For water heating equipment manufacturers, balancing design criteria and performance requirements for technical parts are an ongoing challenge. Continuous hot water exposure decreases the mechanical strength and dimensional stability of PA66, while built-in stress from molding PPO can lead to end-part assembly issues. The reliability of PA66 and PPO is often further compromised when molded into thin-walled components.
Manufacturers also need to address the risk of supply chain disruptions that slow down production. These delays often result from changes to water contact regulations, including NSF 61 and KTW-BWGL – which recently began requiring third-party supervised sample testing to certify materials. However, replacing PA66 and PPO often requires expensive re-tooling. And rushing material change programs to avoid product launch delays may compromise the performance of end-parts – resulting in costly unit repairs or water damage caused by leaks.
To overcome these challenges, manufacturers are looking for low-leaching, high-performance thermoplastics, while adopting contingency plans to ensure they have a steady supply of reliable solutions.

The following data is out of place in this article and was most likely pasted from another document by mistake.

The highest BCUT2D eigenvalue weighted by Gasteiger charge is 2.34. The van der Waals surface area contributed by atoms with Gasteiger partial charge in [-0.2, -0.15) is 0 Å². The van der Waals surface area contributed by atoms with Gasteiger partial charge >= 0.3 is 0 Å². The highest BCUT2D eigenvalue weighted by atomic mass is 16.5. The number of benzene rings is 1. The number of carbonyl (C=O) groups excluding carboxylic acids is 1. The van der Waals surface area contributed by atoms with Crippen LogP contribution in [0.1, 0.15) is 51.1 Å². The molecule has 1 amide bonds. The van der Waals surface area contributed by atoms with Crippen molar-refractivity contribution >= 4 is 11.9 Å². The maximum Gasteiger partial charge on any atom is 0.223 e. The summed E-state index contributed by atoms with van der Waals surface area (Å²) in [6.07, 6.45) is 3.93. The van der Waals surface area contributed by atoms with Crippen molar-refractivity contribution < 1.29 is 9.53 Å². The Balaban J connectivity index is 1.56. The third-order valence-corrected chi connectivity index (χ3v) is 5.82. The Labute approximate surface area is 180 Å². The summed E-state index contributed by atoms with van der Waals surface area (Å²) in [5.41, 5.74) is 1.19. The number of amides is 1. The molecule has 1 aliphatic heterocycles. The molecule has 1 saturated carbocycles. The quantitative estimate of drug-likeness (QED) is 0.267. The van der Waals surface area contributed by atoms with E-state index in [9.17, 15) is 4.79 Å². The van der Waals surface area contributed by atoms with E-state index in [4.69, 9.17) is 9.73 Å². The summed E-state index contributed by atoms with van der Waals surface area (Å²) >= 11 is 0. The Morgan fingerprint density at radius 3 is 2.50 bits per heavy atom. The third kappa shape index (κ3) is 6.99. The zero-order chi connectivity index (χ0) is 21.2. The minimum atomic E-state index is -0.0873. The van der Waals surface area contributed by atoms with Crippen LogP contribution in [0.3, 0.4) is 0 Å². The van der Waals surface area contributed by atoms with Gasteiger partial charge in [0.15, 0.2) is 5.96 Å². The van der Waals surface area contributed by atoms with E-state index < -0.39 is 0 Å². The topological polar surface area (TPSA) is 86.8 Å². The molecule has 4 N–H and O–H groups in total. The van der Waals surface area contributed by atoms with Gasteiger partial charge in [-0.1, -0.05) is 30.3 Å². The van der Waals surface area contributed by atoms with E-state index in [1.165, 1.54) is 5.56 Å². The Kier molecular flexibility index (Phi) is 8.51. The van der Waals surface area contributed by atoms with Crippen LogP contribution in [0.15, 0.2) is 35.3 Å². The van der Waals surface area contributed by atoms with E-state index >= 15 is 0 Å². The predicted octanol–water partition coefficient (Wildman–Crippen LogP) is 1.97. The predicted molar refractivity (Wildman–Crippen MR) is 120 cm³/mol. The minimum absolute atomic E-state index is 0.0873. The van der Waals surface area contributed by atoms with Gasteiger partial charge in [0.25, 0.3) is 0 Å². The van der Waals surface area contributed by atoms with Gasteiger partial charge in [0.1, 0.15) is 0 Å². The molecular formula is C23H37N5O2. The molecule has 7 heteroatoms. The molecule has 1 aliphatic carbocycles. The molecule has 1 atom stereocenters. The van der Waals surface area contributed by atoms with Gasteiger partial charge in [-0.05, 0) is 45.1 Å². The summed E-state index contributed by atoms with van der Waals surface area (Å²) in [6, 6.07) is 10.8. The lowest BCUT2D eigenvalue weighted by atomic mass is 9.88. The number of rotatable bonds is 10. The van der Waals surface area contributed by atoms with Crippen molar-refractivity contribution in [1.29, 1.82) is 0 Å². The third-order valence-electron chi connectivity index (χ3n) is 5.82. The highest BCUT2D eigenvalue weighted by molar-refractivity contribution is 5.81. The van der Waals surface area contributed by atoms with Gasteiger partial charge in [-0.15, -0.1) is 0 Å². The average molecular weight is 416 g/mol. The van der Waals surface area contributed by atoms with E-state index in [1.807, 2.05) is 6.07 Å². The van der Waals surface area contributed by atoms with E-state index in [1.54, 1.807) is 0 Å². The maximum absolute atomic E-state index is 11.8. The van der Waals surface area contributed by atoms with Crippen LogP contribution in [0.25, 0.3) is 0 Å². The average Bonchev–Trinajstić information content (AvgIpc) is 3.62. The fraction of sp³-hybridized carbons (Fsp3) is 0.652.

DSM offers a range of proven water heater thermoplastic solutions available to manufacturers operating anywhere. Our EcoPaXX®, ForTii® and XytronTM solutions are free from potentially harmful leachable substances and comply with drinking water contact regulations observed worldwide, including NSF 61 and KTW-BWGL. Each material minimizes the risk of premature part wear in demanding hydrolytic conditions and simplifies material change programs by cost-effectively replacing lower strength thermoplastics in existing production processes.
Our ForTii and Xytron materials provide excellent thermal stability, hydrolysis resistance and weldline strength and meet hot water certifications in all key regions. Compared to competing PPA and PPS materials, our solutions show superior retention of weldline strength after more than 1,000 hours of hydrolytic aging in 95°C to 110°C water. Xytron is the optimal replacement for brass when high precision molding is needed. ForTii is well-suited for producing parts with less stringent dimensional tolerance requirements, or when fixed temperature control within the PPS mold is not possible due to part design constraints.